Wednesday, Jun 20, 2018
One of America's Great Newspapers ~ Toledo, Ohio

Amy Stone


Those pesky yellow spots


Kelly Heidbreder


I get a lot of email from all of you loyal readers about lots of garden troubles, new projects you are working on and the gigantic veggies. And one of the recent questions is about those yellow spots cropping up in the yard. I have a feeling it is something we can blame on one of the members of your family. If you have a lot of yellow spots in your yard, you might have a problem with Fi Fi’s pee pee.

Girls are worse

Dog urine is one of the most common lawn troubles. Veterinarians say female dogs will cause more damage than males. They say male dogs will hold their urine and use it to mark the entire yard, so it isn’t as concentrated as a female dog that usually goes on one place.

You can easily spot the damage because you will see a dead patch of dry, yellow grass, surrounded by a dark green ring of lush grass. In smaller sprinkles, the nitrogen in number one and even number two will make your grass grow taller. But too much of a good thing will kill it.

Doesn’‍t work

There are some tricks that people use to help neutralize the extra urine. Some work and others don’t. Remember, the nitrogen your pet is expelling is causing the trouble, not the pH. Lime might work on getting rid of some weeds in your lawn and help balance out the soil, but it won’t help a spot of dog damaged turf. Baking soda and other neutralizers sprinkled on the spot are a waste of powder.

Does work

Planting grass that can withstand the extra dose of nitrogen is your first plan of action. Fescue and perennial rye, which is a very common mix in this region is a good start. Other grasses like Kentucky bluegrass or Bermuda don’t usually hold up and have been tested to do the worst when it comes to dog damage.

Changing your dog’s diet might also help. Check with your vet first, but good quality dog food that is lower in proteins and added salt will help cut down on the concentration.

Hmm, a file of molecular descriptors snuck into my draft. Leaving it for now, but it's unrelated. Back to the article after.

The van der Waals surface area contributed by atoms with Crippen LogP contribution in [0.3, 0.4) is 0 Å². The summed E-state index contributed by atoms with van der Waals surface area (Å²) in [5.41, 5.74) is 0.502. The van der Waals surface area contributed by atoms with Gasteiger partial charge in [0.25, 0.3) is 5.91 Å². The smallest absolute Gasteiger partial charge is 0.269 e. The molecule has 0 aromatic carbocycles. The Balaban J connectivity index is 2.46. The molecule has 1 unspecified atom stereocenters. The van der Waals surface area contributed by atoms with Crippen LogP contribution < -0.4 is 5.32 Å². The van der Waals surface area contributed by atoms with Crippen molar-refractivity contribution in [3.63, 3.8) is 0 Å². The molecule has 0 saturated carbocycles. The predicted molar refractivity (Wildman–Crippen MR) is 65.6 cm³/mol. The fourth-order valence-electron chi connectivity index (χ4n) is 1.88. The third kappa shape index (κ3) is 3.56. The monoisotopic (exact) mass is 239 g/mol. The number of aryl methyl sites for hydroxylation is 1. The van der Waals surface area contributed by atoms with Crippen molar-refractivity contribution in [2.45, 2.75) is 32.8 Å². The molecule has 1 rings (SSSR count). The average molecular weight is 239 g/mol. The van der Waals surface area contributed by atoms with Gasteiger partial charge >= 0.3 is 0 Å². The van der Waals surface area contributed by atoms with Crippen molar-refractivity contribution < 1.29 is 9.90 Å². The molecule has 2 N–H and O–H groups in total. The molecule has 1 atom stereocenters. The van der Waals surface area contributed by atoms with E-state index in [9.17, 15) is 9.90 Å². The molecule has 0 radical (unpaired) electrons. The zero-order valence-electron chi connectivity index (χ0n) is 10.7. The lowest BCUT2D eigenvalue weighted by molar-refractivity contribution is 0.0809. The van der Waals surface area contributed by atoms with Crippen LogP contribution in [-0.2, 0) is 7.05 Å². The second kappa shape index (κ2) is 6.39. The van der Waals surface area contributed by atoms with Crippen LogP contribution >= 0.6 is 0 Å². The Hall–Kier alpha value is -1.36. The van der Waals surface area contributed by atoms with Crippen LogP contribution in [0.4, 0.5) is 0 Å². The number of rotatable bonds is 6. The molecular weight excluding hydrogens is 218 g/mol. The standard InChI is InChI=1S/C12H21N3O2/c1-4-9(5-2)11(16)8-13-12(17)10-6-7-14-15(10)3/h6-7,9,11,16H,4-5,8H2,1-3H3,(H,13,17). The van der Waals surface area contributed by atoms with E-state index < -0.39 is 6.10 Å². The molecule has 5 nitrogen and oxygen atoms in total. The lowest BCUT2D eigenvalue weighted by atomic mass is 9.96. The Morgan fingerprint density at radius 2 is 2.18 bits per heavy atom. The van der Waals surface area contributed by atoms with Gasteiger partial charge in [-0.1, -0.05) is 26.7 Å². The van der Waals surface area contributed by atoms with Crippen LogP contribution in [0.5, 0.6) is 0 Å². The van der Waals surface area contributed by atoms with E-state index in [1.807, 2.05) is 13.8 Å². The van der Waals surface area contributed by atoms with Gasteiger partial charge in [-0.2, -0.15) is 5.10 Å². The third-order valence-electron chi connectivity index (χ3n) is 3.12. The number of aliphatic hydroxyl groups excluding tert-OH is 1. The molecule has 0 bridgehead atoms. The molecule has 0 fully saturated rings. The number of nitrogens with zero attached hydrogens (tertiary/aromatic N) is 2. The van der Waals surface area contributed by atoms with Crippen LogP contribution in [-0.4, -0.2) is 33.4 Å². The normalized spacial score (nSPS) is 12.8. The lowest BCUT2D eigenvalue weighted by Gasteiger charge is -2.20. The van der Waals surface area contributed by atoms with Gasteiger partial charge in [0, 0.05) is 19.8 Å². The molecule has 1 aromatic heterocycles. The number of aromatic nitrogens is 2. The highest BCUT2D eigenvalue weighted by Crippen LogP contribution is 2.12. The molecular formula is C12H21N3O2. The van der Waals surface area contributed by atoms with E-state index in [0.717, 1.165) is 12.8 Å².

If you want to protect part of your yard and make it off limits to piddling, use a motion sprinkler to scare them away. Keep the damage to a minimum by training your pet to got to the same spot. Green-Um is a product sometimes recommended by veterinarians. It is a natural product that is supposed to bind to the nitrogen and neutralize it before it soaks down into the soil and damages the roots of your grass. I haven’t tested it on my lawn, but it could be worth a try.

There’s also a product called a “Pee Post” that is impregnated with a pheromone that dogs are attracted to and some studies say the dog will go to that spot, smell the pheromone and do their job in one general area instead of little spots all around your yard.

Keep a hose nearby and flood the area where your pet goes. It will flush the soil and water down the nitrogen and cut down on the damage to your turf. Water the area down for three to five minutes within eight hours of the time your dog did her duty. Better drainage in your yard will also help wash it away.

If you want a quick fix, dig around the burned area and replace it with sod from another inconspicuous spot in your lawn. Another quick fix is to sprinkle the area with a turf patch kit after digging out the dead grass. Good thing we love our pets!

Contact Kelly Heidbreder at 

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